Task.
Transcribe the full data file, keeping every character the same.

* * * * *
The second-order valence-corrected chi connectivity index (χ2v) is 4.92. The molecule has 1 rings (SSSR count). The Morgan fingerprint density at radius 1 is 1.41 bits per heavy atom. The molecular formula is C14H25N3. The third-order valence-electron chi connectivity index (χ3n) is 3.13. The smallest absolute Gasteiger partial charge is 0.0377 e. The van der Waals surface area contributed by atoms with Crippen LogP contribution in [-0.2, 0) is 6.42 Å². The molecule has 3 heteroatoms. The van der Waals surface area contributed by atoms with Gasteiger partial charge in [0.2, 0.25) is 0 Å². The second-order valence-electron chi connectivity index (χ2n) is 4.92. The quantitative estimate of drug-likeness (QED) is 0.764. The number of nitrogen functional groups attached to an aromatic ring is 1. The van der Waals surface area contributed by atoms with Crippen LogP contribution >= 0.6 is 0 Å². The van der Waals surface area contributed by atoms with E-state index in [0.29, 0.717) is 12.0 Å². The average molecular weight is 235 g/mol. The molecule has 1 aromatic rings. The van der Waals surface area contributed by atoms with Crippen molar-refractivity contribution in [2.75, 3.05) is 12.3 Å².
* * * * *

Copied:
The second-order valence-corrected chi connectivity index (χ2v) is 4.92. The molecule has 1 rings (SSSR count). The Morgan fingerprint density at radius 1 is 1.41 bits per heavy atom. The molecular formula is C14H25N3. The third-order valence-electron chi connectivity index (χ3n) is 3.13. The smallest absolute Gasteiger partial charge is 0.0377 e. The van der Waals surface area contributed by atoms with Crippen LogP contribution in [-0.2, 0) is 6.42 Å². The molecule has 3 heteroatoms. The van der Waals surface area contributed by atoms with Gasteiger partial charge in [0.2, 0.25) is 0 Å². The second-order valence-electron chi connectivity index (χ2n) is 4.92. The quantitative estimate of drug-likeness (QED) is 0.764. The number of nitrogen functional groups attached to an aromatic ring is 1. The van der Waals surface area contributed by atoms with Crippen LogP contribution >= 0.6 is 0 Å². The van der Waals surface area contributed by atoms with E-state index in [0.29, 0.717) is 12.0 Å². The average molecular weight is 235 g/mol. The molecule has 1 aromatic rings. The van der Waals surface area contributed by atoms with Crippen molar-refractivity contribution in [2.75, 3.05) is 12.3 Å².